SAN DIEGO (AP) Acclaimed yacht designer Bruce Farr is coming out of retirement to consult on the design for an updated version of the 12-meter class that will be sailed in the San Francisco Yacht Racing Challenge starting in July 2017.
Farr will consult with Farr Yacht Design, the firm he retired from in 2012. Farr has extensive experience in one-design classes, and Farr Yacht Design drew the plans for the 65-footers that just completed the closely contested Volvo Ocean Race.
Farr also was part of the team that designed the fiberglass Kiwi Magic 12-meter for New Zealand Challenge for the 1986-87 America’s Cup challenger trials in Fremantle, Australia.
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The boats for the SFYRC, founded by former America’s Cup executive Tom Ehman, will be called Super 12s because they won’t be designed within the limits of the 12-meter rule. While capturing the classic look of the yachts that were sailed in the America’s Cup from 1958-87, they will have updated keels and rigs.
Ehman decided that the Super 12s will be one-design in an effort to hold the line on costs, meaning all the boats will be identical.
Farr said the hulls of the Super 12s will be built with a combination of fiberglass and carbon fiber.
Farr helped cause a stir in the America’s Cup nearly three decades ago with the design of Kiwi Magic. While other 12s were built of aluminum, KZ-7 was the first to be built of fiberglass and was nicknamed the ”Plastic Fantastic.”
Dennis Conner took another view, hinting that he thought the Kiwis were cheating. While practically invincible in earlier rounds, Kiwi Magic lost to Conner’s Stars & Stripes, which went on to reclaim the America’s Cup for the United States.
”One of the things we really take from that era and bring into the modern era is that they will be very robust boats that will have very long life spans and not much maintenance,” Farr said from Annapolis, Maryland. ”That’s all good in a one-design class that sails in the rough-and-tumble of San Francisco.”
Farr and Britt Ward, who will be the lead designer, say Farr Yacht Design will be under somewhat of a tight timeline to allow for production beginning next summer so there are enough Super 12s for the inaugural SFYRC in 2017.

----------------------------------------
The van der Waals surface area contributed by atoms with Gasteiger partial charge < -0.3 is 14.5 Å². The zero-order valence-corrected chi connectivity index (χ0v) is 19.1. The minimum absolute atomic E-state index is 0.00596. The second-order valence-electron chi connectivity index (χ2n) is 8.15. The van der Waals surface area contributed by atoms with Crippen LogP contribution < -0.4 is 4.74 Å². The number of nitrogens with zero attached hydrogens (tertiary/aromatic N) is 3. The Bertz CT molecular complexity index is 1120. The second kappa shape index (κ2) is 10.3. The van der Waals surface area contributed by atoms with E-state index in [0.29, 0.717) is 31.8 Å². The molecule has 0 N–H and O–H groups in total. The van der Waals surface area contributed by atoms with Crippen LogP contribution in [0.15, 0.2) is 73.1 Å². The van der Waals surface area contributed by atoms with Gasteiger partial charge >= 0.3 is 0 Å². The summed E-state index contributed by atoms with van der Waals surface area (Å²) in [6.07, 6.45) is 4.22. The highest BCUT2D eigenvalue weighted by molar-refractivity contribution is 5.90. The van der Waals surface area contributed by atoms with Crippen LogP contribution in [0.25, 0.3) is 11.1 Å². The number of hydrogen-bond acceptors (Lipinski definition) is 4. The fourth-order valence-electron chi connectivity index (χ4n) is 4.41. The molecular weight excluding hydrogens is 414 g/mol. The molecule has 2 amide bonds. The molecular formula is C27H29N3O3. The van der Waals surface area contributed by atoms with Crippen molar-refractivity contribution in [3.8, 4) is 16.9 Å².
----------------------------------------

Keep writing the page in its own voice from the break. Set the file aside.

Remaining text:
Ehman has said his goal is to have 10 yachts for the first regatta.
”There’s been a pretty positive reaction from all over the place,” Farr said. ”It wouldn’t surprise me if in six months we’re trying to figure out how to build 15 instead of 10. It seems like it’s struck a nerve with a lot of people as a way to get back into wonderful sailing in big boats at a lot less cost.”
Ward said he thinks the cost of a boat could be substantially less than Ehman’s initial estimate of $3 million.
Farr said the Super 12 will mix the classic look of a 12-meter with modern design elements.
”Visually, it will look a lot like a 12-meter,” Farr said. ”People who have that attraction to the elegance and style of the 12s will see a 12-meter. But it will be a thoroughly updated boat. Not being designed to the 12-meter rule gives us a lot of freedom to make it a better boat. The 12-meter rule had idiosyncrasies that corralled you into certain things, and some of them were not fast.”
Ehman said one of the biggest concerns is that the Super 12s be tough and have a long, competitive life, ”especially for the windy and tough conditions of San Francisco Bay.”
The 1986-87 America’s Cup was the last sailed in 12-meters. Only one 12-meter has been built since 1986, launched days ago in Norway. It was built of wood from a 1939 design.
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